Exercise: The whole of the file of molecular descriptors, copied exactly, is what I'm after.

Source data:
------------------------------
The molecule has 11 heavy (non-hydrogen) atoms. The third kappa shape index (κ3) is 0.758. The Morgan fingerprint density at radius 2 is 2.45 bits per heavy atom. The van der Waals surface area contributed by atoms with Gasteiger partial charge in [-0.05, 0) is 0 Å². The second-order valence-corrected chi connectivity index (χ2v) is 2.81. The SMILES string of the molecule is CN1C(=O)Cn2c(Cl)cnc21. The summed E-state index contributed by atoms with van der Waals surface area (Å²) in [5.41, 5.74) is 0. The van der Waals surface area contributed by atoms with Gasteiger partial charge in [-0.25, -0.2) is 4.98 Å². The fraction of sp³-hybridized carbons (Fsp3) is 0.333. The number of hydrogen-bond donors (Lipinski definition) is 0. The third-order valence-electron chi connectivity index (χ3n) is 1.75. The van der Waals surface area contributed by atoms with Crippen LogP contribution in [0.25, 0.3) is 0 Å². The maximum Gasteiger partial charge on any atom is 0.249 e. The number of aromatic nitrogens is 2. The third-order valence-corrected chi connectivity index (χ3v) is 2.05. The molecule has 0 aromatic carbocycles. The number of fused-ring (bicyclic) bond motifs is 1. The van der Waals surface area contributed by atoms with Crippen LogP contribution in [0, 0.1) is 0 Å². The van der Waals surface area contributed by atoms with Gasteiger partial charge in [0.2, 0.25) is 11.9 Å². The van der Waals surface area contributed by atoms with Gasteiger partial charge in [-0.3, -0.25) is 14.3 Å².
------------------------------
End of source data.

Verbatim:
The molecule has 11 heavy (non-hydrogen) atoms. The third kappa shape index (κ3) is 0.758. The Morgan fingerprint density at radius 2 is 2.45 bits per heavy atom. The van der Waals surface area contributed by atoms with Gasteiger partial charge in [-0.05, 0) is 0 Å². The second-order valence-corrected chi connectivity index (χ2v) is 2.81. The SMILES string of the molecule is CN1C(=O)Cn2c(Cl)cnc21. The summed E-state index contributed by atoms with van der Waals surface area (Å²) in [5.41, 5.74) is 0. The van der Waals surface area contributed by atoms with Gasteiger partial charge in [-0.25, -0.2) is 4.98 Å². The fraction of sp³-hybridized carbons (Fsp3) is 0.333. The number of hydrogen-bond donors (Lipinski definition) is 0. The third-order valence-electron chi connectivity index (χ3n) is 1.75. The van der Waals surface area contributed by atoms with Crippen LogP contribution in [0.25, 0.3) is 0 Å². The maximum Gasteiger partial charge on any atom is 0.249 e. The number of aromatic nitrogens is 2. The third-order valence-corrected chi connectivity index (χ3v) is 2.05. The molecule has 0 aromatic carbocycles. The number of fused-ring (bicyclic) bond motifs is 1. The van der Waals surface area contributed by atoms with Crippen LogP contribution in [0, 0.1) is 0 Å². The van der Waals surface area contributed by atoms with Gasteiger partial charge in [0.2, 0.25) is 11.9 Å². The van der Waals surface area contributed by atoms with Gasteiger partial charge in [-0.3, -0.25) is 14.3 Å².